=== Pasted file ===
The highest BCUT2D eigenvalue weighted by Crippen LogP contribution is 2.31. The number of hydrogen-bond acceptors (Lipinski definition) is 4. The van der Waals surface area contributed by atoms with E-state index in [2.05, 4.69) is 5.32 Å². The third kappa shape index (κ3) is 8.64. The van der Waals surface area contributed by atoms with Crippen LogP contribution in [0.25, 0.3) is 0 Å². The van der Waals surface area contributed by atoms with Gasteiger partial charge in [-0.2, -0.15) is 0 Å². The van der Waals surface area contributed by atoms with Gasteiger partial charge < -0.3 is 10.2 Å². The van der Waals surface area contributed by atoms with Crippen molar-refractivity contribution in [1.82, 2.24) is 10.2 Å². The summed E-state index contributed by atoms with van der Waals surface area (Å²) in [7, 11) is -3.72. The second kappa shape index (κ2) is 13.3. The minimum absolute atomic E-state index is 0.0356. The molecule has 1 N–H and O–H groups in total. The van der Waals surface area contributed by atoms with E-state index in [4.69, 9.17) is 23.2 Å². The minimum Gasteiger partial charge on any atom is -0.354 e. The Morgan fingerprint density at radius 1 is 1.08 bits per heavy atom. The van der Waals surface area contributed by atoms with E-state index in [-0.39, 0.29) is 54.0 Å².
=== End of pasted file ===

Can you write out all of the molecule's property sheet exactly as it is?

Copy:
The highest BCUT2D eigenvalue weighted by Crippen LogP contribution is 2.31. The number of hydrogen-bond acceptors (Lipinski definition) is 4. The van der Waals surface area contributed by atoms with E-state index in [2.05, 4.69) is 5.32 Å². The third kappa shape index (κ3) is 8.64. The van der Waals surface area contributed by atoms with Crippen LogP contribution in [0.25, 0.3) is 0 Å². The van der Waals surface area contributed by atoms with Gasteiger partial charge in [-0.2, -0.15) is 0 Å². The van der Waals surface area contributed by atoms with Gasteiger partial charge < -0.3 is 10.2 Å². The van der Waals surface area contributed by atoms with Crippen molar-refractivity contribution in [1.82, 2.24) is 10.2 Å². The summed E-state index contributed by atoms with van der Waals surface area (Å²) in [7, 11) is -3.72. The second kappa shape index (κ2) is 13.3. The minimum absolute atomic E-state index is 0.0356. The molecule has 1 N–H and O–H groups in total. The van der Waals surface area contributed by atoms with E-state index in [4.69, 9.17) is 23.2 Å². The minimum Gasteiger partial charge on any atom is -0.354 e. The Morgan fingerprint density at radius 1 is 1.08 bits per heavy atom. The van der Waals surface area contributed by atoms with E-state index in [-0.39, 0.29) is 54.0 Å².